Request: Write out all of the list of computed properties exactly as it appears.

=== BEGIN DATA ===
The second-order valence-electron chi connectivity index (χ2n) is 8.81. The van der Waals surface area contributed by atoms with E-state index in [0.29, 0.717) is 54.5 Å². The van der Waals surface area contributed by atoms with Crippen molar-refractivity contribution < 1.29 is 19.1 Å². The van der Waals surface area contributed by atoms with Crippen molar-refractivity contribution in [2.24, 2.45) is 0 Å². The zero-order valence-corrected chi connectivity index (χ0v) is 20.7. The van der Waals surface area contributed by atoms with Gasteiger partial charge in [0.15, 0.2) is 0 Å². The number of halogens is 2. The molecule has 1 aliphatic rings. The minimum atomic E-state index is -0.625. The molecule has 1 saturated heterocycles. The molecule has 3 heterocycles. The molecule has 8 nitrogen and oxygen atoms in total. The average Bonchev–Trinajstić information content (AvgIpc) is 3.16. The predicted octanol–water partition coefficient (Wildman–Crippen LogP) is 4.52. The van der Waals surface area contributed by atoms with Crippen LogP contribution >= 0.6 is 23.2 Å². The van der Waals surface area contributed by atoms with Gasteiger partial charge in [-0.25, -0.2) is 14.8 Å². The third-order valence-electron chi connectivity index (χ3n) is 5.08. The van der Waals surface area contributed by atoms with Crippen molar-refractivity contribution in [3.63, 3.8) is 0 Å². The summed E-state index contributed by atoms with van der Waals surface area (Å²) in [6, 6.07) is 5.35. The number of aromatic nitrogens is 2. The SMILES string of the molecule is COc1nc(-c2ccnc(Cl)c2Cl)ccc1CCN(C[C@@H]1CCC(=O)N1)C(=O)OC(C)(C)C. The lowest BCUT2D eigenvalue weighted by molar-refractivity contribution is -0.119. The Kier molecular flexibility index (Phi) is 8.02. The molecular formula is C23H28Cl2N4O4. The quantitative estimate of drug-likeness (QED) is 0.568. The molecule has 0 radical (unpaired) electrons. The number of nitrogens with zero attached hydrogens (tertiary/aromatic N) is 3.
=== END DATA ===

The second-order valence-electron chi connectivity index (χ2n) is 8.81. The van der Waals surface area contributed by atoms with E-state index in [0.29, 0.717) is 54.5 Å². The van der Waals surface area contributed by atoms with Crippen molar-refractivity contribution < 1.29 is 19.1 Å². The van der Waals surface area contributed by atoms with Crippen molar-refractivity contribution in [2.24, 2.45) is 0 Å². The zero-order valence-corrected chi connectivity index (χ0v) is 20.7. The van der Waals surface area contributed by atoms with Gasteiger partial charge in [0.15, 0.2) is 0 Å². The number of halogens is 2. The molecule has 1 aliphatic rings. The minimum atomic E-state index is -0.625. The molecule has 1 saturated heterocycles. The molecule has 3 heterocycles. The molecule has 8 nitrogen and oxygen atoms in total. The average Bonchev–Trinajstić information content (AvgIpc) is 3.16. The predicted octanol–water partition coefficient (Wildman–Crippen LogP) is 4.52. The van der Waals surface area contributed by atoms with Crippen LogP contribution >= 0.6 is 23.2 Å². The van der Waals surface area contributed by atoms with Gasteiger partial charge in [-0.25, -0.2) is 14.8 Å². The third-order valence-electron chi connectivity index (χ3n) is 5.08. The van der Waals surface area contributed by atoms with Crippen molar-refractivity contribution in [3.63, 3.8) is 0 Å². The summed E-state index contributed by atoms with van der Waals surface area (Å²) in [6, 6.07) is 5.35. The number of aromatic nitrogens is 2. The SMILES string of the molecule is COc1nc(-c2ccnc(Cl)c2Cl)ccc1CCN(C[C@@H]1CCC(=O)N1)C(=O)OC(C)(C)C. The lowest BCUT2D eigenvalue weighted by molar-refractivity contribution is -0.119. The Kier molecular flexibility index (Phi) is 8.02. The molecular formula is C23H28Cl2N4O4. The quantitative estimate of drug-likeness (QED) is 0.568. The molecule has 0 radical (unpaired) electrons. The number of nitrogens with zero attached hydrogens (tertiary/aromatic N) is 3.